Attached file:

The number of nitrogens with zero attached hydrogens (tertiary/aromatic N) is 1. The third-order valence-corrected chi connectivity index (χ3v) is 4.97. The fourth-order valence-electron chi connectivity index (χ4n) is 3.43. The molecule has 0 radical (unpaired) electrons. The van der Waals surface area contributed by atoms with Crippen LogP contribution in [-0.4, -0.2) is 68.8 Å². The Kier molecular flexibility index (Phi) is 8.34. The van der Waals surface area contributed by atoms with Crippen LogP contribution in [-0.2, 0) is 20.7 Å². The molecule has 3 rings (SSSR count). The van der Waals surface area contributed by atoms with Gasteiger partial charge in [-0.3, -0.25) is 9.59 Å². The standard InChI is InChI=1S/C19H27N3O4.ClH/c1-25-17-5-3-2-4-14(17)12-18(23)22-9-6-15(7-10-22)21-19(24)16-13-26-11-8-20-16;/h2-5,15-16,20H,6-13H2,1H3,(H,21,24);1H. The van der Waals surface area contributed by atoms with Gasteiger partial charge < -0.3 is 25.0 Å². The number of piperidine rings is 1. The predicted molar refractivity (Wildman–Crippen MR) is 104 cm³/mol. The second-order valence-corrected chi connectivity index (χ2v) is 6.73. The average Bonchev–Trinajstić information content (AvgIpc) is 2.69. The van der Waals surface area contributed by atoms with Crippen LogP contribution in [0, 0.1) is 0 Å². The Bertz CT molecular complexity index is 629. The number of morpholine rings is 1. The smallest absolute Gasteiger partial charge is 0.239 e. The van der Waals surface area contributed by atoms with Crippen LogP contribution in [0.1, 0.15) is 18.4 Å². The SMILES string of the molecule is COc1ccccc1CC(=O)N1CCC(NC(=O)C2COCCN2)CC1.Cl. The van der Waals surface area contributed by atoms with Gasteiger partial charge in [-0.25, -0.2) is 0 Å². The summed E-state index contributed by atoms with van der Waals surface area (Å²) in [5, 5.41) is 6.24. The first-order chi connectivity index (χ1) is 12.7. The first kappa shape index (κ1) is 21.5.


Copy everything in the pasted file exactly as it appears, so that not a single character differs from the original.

The number of nitrogens with zero attached hydrogens (tertiary/aromatic N) is 1. The third-order valence-corrected chi connectivity index (χ3v) is 4.97. The fourth-order valence-electron chi connectivity index (χ4n) is 3.43. The molecule has 0 radical (unpaired) electrons. The van der Waals surface area contributed by atoms with Crippen LogP contribution in [-0.4, -0.2) is 68.8 Å². The Kier molecular flexibility index (Phi) is 8.34. The van der Waals surface area contributed by atoms with Crippen LogP contribution in [-0.2, 0) is 20.7 Å². The molecule has 3 rings (SSSR count). The van der Waals surface area contributed by atoms with Gasteiger partial charge in [-0.3, -0.25) is 9.59 Å². The standard InChI is InChI=1S/C19H27N3O4.ClH/c1-25-17-5-3-2-4-14(17)12-18(23)22-9-6-15(7-10-22)21-19(24)16-13-26-11-8-20-16;/h2-5,15-16,20H,6-13H2,1H3,(H,21,24);1H. The van der Waals surface area contributed by atoms with Gasteiger partial charge < -0.3 is 25.0 Å². The number of piperidine rings is 1. The predicted molar refractivity (Wildman–Crippen MR) is 104 cm³/mol. The second-order valence-corrected chi connectivity index (χ2v) is 6.73. The average Bonchev–Trinajstić information content (AvgIpc) is 2.69. The van der Waals surface area contributed by atoms with Crippen LogP contribution in [0, 0.1) is 0 Å². The Bertz CT molecular complexity index is 629. The number of morpholine rings is 1. The smallest absolute Gasteiger partial charge is 0.239 e. The van der Waals surface area contributed by atoms with Crippen LogP contribution in [0.1, 0.15) is 18.4 Å². The SMILES string of the molecule is COc1ccccc1CC(=O)N1CCC(NC(=O)C2COCCN2)CC1.Cl. The van der Waals surface area contributed by atoms with Gasteiger partial charge in [-0.25, -0.2) is 0 Å². The summed E-state index contributed by atoms with van der Waals surface area (Å²) in [5, 5.41) is 6.24. The first-order chi connectivity index (χ1) is 12.7. The first kappa shape index (κ1) is 21.5.